Tunisia has become the latest country to join the Open Government Partnership, signalling its intent to participate in a letter to the co-chairs of the Steering Committee.
Today is the third anniversary of the 2011 revolution. Mr Abderrahman Ladgham, Minister for Governance and Anti-Corruption, wrote: “Tunisia has achieved, since the revolution of January 14th 2011, major steps towards a more democratic and open country. A significant number of measures related to the enhancement of transparency, accountability and citizen participation were introduced in the government program aiming to strengthen openness and good governance in government work.”
On behalf of the four co-chairs, Minister Kuntoro Mangkusubroto, Head of the President’s Delivery Unit for Development Monitoring and Oversight in the Government of Indonesia, said:
“I would like to congratulate Tunisia for their profound efforts to undertake necessary measures in enhancing good and open governance exemplified through various government reforms which include the recent publication of Tunisia’s executive budget for the year 2014. This practice heralds a milestone in Tunisia’s effort to pursue more inclusive governance, particularly in the sphere of fiscal transparency. Tunisia’s commitments and hard work towards this endeavor will set an example across the Arab world and add great value to what OGP seeks to achieve, that is to improve the quality of governance and public services around the world.”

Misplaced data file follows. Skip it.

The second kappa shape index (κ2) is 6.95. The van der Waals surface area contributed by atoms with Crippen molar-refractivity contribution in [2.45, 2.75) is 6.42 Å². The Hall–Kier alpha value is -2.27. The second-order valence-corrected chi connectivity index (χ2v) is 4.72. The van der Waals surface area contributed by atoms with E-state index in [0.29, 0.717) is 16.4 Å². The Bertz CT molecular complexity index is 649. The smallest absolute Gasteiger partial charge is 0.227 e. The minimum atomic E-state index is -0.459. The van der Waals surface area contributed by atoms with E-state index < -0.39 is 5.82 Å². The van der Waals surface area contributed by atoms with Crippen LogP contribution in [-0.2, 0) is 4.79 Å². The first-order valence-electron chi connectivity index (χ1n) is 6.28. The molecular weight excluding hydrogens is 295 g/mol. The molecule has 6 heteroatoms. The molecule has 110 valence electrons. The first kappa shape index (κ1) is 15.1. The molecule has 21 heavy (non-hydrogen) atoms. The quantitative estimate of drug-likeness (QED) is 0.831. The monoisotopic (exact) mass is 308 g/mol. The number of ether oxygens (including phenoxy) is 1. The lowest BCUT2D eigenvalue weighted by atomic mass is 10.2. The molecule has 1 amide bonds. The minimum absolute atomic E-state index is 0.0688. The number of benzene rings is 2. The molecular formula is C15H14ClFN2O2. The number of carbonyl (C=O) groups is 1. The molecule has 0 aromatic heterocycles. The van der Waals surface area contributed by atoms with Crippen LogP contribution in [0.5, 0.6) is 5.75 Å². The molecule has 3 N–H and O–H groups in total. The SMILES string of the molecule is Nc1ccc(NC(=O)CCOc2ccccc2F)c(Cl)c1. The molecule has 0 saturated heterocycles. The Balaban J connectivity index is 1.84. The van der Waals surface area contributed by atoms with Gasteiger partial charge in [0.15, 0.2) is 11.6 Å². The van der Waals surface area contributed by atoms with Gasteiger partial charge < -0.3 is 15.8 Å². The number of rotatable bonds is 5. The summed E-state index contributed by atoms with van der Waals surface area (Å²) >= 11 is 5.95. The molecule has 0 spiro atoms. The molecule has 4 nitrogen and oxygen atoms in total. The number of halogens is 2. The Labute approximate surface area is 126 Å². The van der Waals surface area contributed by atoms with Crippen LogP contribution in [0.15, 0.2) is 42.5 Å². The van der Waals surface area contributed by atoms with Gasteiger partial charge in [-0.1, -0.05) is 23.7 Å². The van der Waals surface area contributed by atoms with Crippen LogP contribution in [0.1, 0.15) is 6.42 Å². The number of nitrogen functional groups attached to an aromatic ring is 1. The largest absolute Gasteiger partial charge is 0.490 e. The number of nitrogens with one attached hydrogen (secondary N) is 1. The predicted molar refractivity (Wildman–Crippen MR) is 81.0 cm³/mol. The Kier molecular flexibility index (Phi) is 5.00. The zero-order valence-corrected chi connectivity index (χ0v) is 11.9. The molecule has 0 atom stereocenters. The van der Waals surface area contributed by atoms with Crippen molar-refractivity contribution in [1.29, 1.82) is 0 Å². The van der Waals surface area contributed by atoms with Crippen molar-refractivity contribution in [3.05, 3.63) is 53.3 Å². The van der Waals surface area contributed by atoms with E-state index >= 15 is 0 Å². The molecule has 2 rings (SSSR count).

The OECD, an official multilateral partner of OGP, have played a major role in supporting Tunisia to cross OGP's eligibility threshold.
UK Minister Francis Maude, the outgoing government co-chair of OGP, said: “I’m delighted that Tunisia have signalled their intention to join the OGP. We were very pleased to welcome a Tunisian delegation to the Annual Summit in October, following discussions I had with their Prime Minister and Minister Ladgham in Tunis last summer. This is a significant declaration of commitment to reform, openness and citizen engagement and I look forward to working further with the Tunisian government.”
Image credit: Tunisian flag by markwinnipeg via Flickr